How to make strongly-typed React components

Published on Mar 10, 2021 · 2 min read

Hi everyone, in this article I am going to demonstrate some techniques that I use in my day to day work with TypeScript and React.
I love TypeScript. I consider it to be the best practice for setting up a new React project. TypeScript helps developers to improve their productivity and prevent them from producing bugs. Getting started with TypeScript-based React projects is really easy. Both create-react-app and Next.js support TypeScript out of the box.

Use union types

Using union types is really handy when we have a component which has a value-constrained prop. Let's say you want to create a Button component which accepts a variant prop. This variant prop can only accept any of these values: "default", "contained", and "outlined". The initial idea may be to type it as a string because those 3 values are all string. However, using string will introduce more complexity and can mislead other developers. To prevent those things, we might want to use union types so we can be sure that the component will not accept other values than "default", "contained", and "outlined". As a bonus, we can get auto-completion support from our IDE (e.g. VSCode).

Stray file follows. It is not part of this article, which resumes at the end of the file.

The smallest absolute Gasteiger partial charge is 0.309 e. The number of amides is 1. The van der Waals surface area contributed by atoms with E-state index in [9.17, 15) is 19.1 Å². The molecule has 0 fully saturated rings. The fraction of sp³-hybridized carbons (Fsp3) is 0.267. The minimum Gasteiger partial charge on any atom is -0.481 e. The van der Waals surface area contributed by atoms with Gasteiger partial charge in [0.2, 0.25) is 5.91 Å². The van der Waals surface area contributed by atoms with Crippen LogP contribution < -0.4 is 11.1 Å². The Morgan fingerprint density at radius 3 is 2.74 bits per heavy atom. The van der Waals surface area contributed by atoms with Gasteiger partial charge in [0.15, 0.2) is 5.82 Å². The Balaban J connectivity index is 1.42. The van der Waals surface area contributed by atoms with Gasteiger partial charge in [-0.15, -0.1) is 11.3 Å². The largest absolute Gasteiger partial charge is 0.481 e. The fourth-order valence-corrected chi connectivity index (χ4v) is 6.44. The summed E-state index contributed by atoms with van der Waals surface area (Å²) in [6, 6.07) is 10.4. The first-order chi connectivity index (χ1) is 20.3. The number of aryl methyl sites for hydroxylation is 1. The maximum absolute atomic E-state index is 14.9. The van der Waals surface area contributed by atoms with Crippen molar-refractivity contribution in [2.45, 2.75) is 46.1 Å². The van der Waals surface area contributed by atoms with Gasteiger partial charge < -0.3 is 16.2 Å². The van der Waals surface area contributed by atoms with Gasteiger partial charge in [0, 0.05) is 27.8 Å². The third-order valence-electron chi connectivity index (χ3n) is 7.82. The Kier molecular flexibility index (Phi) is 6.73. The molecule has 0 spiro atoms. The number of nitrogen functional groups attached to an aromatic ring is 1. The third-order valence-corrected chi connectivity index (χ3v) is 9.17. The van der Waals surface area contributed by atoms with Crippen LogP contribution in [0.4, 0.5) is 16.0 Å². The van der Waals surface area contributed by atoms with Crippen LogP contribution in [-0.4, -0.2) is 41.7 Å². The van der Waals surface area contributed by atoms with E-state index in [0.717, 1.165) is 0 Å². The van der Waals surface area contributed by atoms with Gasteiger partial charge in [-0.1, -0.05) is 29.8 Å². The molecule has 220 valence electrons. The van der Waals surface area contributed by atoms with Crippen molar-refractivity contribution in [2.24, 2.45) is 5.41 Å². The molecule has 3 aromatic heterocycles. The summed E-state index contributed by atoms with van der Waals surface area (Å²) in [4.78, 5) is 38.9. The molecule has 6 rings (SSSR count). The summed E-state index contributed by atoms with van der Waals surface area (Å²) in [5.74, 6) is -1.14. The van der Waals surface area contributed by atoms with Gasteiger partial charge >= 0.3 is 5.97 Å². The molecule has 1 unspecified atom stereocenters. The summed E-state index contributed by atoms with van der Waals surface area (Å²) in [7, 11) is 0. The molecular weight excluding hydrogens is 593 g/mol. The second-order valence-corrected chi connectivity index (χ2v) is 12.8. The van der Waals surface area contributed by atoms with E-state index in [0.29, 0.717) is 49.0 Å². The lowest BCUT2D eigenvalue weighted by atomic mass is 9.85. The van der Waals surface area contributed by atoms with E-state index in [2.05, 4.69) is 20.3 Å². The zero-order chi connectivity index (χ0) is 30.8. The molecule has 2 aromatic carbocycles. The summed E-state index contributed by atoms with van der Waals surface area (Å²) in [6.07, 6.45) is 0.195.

import React from 'react';

interface Props {
  variant: 'default' | 'contained' | 'outlined';

const Button: React.FC<Props> = ({ children, variant }) => {
  return <button>{children}</button>;

export default Button;

Use generics

Let's say we want to build a generic list component which accepts an array of items and a render function.
interface Props {
  items: string[];
  renderItem: (item: string) => React.ReactNode;
Well, that works but only for list of strings. What if we want to display a list of numbers? Let's see how we can make this code accepts string and number.
interface Props {
  items: any[];
  renderItem: (item: any) => React.ReactNode;
This code works, but is is far from perfect. There is no guarantee that renderItem function is able to render provided items as it has any type. Let's see how we can make this code better using generic.
interface Props<T> {
  items: T[];
  renderItem: (item: T) => React.ReactNode;
Now we can be sure that renderItem function accepts an item from items array.

Articles you might like